• Air Shipment
  • Sea Shipment
  • Checked baggage
  • Hand luggage
  • Store
  • Sell
  • Donate
  • Junk

Items that you are still using can be marked with different color stickers for easier packing later, whereas those for selling, donating and junk can be packed in labelled boxes. Even though you don’t intend to keep them, make sure you still include everything but the ‘junk’ as part of your inventory.

Remember fixtures and fittings that you would want to take with you when you leave – curtains, curtain rails, specialized light fittings, period fixtures etc., or that require individual care and attention for shipping insurance purposes.

 

Create Your Home Inventory Checklist

 

This is probably easiest to do as you go along, but decide what your categories and criteria are in advance will save you a lot of time and confusion. If you are using our template as a guide, you will see that we have a number of columns:

  1. Item – a brief description of what it is – either single item or group of X
  2. Quantity
  3. Brand
  4. Destination (Ship / Store / Sell / Donate)**
  5. Total value – new / as-is dependent on insurance criteria. Denote currency.
  6. Receipt / valuation (required for high value items, helpful on others)
  7. Insured
  8. Description (required for difficult to replace, high value or antique items)
Feel free to add your own columns – I’ve added specific ones related to the shipping of household goods, but other uses include cleaning, maintenance and repair, inheritors, owners, rental period etc. Make sure you record the date, for tax, insurance and shipping purposes – you need to to be able to show that your list and value is both recent and accurate.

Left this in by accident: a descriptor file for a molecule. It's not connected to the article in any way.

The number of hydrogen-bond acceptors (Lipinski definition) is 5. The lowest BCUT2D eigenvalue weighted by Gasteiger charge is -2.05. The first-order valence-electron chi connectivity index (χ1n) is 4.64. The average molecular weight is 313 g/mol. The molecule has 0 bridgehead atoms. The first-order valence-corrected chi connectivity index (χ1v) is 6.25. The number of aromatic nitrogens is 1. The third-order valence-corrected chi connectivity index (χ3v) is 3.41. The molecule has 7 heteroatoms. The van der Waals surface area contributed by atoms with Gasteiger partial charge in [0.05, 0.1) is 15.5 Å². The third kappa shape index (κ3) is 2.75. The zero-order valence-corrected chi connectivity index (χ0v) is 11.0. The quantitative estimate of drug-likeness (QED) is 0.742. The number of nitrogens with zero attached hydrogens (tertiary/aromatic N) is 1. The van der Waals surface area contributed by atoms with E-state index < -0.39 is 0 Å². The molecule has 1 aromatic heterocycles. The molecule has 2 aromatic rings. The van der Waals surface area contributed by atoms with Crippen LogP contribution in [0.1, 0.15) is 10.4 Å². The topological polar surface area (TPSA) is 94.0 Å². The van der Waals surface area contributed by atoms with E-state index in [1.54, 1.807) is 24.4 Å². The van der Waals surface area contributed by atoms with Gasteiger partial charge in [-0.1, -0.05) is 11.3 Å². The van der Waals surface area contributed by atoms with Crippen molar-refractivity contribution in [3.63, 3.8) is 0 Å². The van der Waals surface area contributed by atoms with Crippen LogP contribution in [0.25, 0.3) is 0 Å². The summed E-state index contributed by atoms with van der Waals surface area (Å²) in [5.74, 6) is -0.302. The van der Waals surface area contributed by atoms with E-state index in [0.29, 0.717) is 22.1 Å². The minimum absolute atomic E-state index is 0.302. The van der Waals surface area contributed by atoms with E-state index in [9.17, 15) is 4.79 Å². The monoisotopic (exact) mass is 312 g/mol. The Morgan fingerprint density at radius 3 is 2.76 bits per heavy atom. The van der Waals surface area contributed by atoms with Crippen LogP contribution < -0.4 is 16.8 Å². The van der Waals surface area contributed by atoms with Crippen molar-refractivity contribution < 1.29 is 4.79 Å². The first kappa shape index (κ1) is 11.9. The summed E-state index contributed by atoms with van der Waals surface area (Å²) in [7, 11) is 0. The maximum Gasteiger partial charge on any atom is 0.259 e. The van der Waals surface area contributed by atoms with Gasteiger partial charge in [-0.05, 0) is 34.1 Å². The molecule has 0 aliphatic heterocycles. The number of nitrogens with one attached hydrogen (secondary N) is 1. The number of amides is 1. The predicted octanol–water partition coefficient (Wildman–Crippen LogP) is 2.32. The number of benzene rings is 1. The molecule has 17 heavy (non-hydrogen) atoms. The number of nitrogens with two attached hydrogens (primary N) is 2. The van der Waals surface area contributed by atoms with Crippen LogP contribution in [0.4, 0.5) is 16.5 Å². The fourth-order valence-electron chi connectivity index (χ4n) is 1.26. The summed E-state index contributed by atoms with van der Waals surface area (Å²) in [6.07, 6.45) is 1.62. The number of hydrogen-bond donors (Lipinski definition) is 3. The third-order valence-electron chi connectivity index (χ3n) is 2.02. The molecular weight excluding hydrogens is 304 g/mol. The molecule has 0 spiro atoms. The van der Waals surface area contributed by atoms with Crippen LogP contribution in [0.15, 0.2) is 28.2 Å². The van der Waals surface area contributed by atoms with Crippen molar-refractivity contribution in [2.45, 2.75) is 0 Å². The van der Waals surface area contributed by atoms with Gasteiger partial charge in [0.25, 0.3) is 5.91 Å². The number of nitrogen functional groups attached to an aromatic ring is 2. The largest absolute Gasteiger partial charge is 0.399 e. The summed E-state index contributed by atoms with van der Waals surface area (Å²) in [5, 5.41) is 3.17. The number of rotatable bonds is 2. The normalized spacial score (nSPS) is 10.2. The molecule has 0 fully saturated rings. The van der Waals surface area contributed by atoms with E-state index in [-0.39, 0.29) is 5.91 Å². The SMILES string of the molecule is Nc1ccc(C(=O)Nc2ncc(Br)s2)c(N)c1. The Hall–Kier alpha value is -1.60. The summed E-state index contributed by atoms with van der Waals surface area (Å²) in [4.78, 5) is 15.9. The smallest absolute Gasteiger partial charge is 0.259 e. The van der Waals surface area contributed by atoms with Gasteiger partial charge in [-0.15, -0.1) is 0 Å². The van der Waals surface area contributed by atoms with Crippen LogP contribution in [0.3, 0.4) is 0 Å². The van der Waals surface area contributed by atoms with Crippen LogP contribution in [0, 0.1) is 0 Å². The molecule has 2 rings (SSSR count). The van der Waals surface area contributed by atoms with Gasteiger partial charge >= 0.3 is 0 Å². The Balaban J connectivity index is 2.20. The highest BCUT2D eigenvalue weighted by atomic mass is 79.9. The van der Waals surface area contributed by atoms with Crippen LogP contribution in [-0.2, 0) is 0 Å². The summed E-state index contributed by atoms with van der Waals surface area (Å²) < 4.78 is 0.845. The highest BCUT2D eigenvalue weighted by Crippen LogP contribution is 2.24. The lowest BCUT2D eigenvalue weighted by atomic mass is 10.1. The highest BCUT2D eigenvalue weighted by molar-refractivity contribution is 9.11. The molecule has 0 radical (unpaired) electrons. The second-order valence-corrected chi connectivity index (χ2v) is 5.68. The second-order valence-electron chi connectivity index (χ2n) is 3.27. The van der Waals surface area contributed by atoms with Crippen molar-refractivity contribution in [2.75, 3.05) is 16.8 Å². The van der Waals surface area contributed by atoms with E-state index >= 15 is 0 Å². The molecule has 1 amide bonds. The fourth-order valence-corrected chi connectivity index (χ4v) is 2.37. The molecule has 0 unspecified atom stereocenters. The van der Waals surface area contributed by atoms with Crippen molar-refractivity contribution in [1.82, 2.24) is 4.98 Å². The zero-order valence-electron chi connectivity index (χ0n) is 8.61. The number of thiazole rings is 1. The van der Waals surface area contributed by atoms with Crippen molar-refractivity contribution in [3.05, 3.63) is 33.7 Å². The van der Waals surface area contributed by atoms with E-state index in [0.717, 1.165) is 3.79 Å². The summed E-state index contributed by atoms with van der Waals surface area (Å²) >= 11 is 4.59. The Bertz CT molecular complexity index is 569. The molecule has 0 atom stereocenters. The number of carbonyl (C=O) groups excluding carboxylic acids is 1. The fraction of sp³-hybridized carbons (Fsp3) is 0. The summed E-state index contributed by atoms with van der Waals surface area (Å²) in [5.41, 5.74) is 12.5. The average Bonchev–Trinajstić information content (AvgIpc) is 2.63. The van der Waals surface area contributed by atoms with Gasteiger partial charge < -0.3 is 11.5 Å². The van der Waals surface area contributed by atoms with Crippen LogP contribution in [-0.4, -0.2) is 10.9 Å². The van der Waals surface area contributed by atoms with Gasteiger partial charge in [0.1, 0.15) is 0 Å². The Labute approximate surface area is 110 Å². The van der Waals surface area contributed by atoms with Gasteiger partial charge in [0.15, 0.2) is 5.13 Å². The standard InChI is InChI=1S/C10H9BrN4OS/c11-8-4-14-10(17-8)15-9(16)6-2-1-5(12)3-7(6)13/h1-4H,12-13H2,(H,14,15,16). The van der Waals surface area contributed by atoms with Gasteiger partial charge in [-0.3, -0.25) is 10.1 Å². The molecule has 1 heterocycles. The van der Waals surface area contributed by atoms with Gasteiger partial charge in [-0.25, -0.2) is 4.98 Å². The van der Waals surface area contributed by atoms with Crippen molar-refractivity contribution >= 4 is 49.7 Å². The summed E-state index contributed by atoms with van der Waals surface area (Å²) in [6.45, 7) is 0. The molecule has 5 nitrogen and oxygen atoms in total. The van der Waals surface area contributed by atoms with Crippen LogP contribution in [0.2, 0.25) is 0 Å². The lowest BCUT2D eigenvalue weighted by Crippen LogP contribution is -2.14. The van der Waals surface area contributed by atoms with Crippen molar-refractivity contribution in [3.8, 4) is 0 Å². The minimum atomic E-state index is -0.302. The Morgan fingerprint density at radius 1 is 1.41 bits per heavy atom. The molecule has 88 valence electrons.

the expat relocation home inventory. Defining moves - information, inspiration and resources for the expat accompanying partner. aka the trailing spouseIf you are relocating as part of an expat overseas assignment, check customs rules on what you can import – there are many exclusions, some of which may surprise you. Pickled eggs, for instance..

 

 

Start Recording

 

Taking it room by room is the easiest, most effective way to home inventory because it lets you take it in stages and (providing you are not in the middle of a remodel or one of those people who is continually redecorating for the current season) lets you spread it over days or even weeks – perfect if you want to deal will the junk and donations categories as you go along.

Concentrate on listing every item or group (e.g. soft toys, board games, DVDs) with enough detail to recognize and value them later – columns 1, 2 and 3 in our template. If you are clear on the destination of items, apply the colored sticker (just not to valuable antiques or things with delicate surfaces, please!!) or pack into a box, list it on your inventory and take a photograph of the item /contents of the box for your records. This will be important later if you need to prove existence and value of items for insurance or tax purposes.